Most of these guys had very little education, and when they did, they generally had gone to schools that would not impress most attorneys. Most of these guys also had big law firms like Latham and Watkins and Skadden Arps working for them. Most of these guys probably had not worked in law firms like these, and most of the attorneys in these law firms could never have done the things these entrepreneurs were doing; it is simply a fact. Even if an attorney is good at one thing, he or she is not necessarily going to be good at another. Being an extraordinary businessperson is very different from being an extraordinary attorney.

3. If you thrive on expansionist (as opposed to reductionist) thinking, you are likely to be a good businessperson.

A good attorney will reduce things to their essentials and parse the facts out for display. Conversely, a good businessperson will lay out the facts, as well, but will also think about how to grab onto the most facts and make them into something significant, asking himself or herself, "What can be done to make this bigger and better?"

If you are the latter, you likely know it. If you are unsure, that should tell you something right there.

4. If people imagine you in business and not as an attorney, this should tell you something.

People who should be practicing law are often quite recognizable to others. People who are supposed to be attorneys will hear other people say they "look" and "seem" like attorneys. People who belong in business will hear people close to them saying the opposite. If you belong in business, you will have heard people say so.

5. If you went to law school to make money, you may belong in business.

There are a hell of a lot of easier ways to make money than by being an attorney. Would you believe that there are tons of people out there with no knowledge of medicine making $500,000+ annually selling pharmaceuticals to doctors? There are also tons of auto dealerships at which the average sales associate makes more than $125,000 per year, and you cannot stay employed at these dealerships unless you do, too.

People who are most interested in making money often do not belong in the practice of law. If you are good at practicing law and truly enjoy it, you may make a lot of money doing it—but the interest in simply making money is generally most appealing to people on the business side of the fence.

Conclusions

Do you belong on the business side of things? You need to reach within yourself and ask questions relevant to deciding whether this is really for you. If being on the business side of things is for you, the chances are very good that you already have an innate interest in business and are drawn to it on a cerebral—and even a spiritual—level.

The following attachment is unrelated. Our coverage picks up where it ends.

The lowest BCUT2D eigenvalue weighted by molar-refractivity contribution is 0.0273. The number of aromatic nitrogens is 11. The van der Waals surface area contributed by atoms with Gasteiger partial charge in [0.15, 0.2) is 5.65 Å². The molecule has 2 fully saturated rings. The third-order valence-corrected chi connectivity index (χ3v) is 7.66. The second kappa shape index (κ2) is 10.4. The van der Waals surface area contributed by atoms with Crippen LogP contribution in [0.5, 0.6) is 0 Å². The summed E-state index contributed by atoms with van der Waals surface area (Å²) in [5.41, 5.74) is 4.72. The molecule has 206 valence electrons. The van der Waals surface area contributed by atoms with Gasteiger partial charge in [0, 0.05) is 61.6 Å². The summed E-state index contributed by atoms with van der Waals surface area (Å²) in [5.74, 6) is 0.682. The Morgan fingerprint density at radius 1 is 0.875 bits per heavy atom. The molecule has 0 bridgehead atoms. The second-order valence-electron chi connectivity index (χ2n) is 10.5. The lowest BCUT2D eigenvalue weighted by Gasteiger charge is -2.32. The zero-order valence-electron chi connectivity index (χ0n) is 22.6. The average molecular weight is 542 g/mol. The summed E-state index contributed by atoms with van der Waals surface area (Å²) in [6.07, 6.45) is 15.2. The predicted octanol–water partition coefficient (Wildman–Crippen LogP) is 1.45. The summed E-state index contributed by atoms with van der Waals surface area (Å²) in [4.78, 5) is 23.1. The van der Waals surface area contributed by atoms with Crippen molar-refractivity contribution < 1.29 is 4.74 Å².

Being on the business side of things does not necessarily mean more opportunity. For a good attorney, there is more opportunity practicing law if that is what he or she is most interested in; however, for an attorney who is interested in the business side of things and finds them more interesting than practicing law on a day-to-day basis, an in-house job is often the very best ticket.

If you are brilliant enough and have enough wits, you can find these sorts of jobs, and they are somewhat plentiful. People seem to love these sorts of attorneys in the Los Angeles area, for example. I once knew a guy who worked for a studio mogul and spent most of his time negotiating with architects, art dealers, and others for the mogul. He made an exceptional living. I have also seen countless attorneys leave lucrative partnerships in law firms to go in-house and work inside companies in advisory roles. The ones who truly have business skills very quickly leave the practice of law.

If you want to be treated like a lawyer, respected like a lawyer, and turned to for advice like a lawyer, the best-kept secret out there is that you should go in-house and work inside a corporation—and then get yourself on the business side of things. The role of an attorney in-house is often not a fun one. Unlike other sorts of attorneys (such as those working inside law firms), in-house attorneys usually are not cherished assets to their organizations. In-house attorneys do not generate revenue for their companies; instead, they spend the majority of their time telling the management and others within the organization why they cannot do the things they want to. When you are on the business side of things, you can push to do certain things that will actually expand the business you are working in.

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About Harrison Barnes
Harrison Barnes is the founder of LawCrossing and an internationally recognized expert in attorney search and placement. Harrison is extremely committed to and passionate about the profession of legal placement. Harrison’s writings about attorney careers and placement attract millions of reads each year. LawCrossing has been ranked on the Inc. 500 twice. For more information, please visit Harrison Barnes’ bio.

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About Harrison Barnes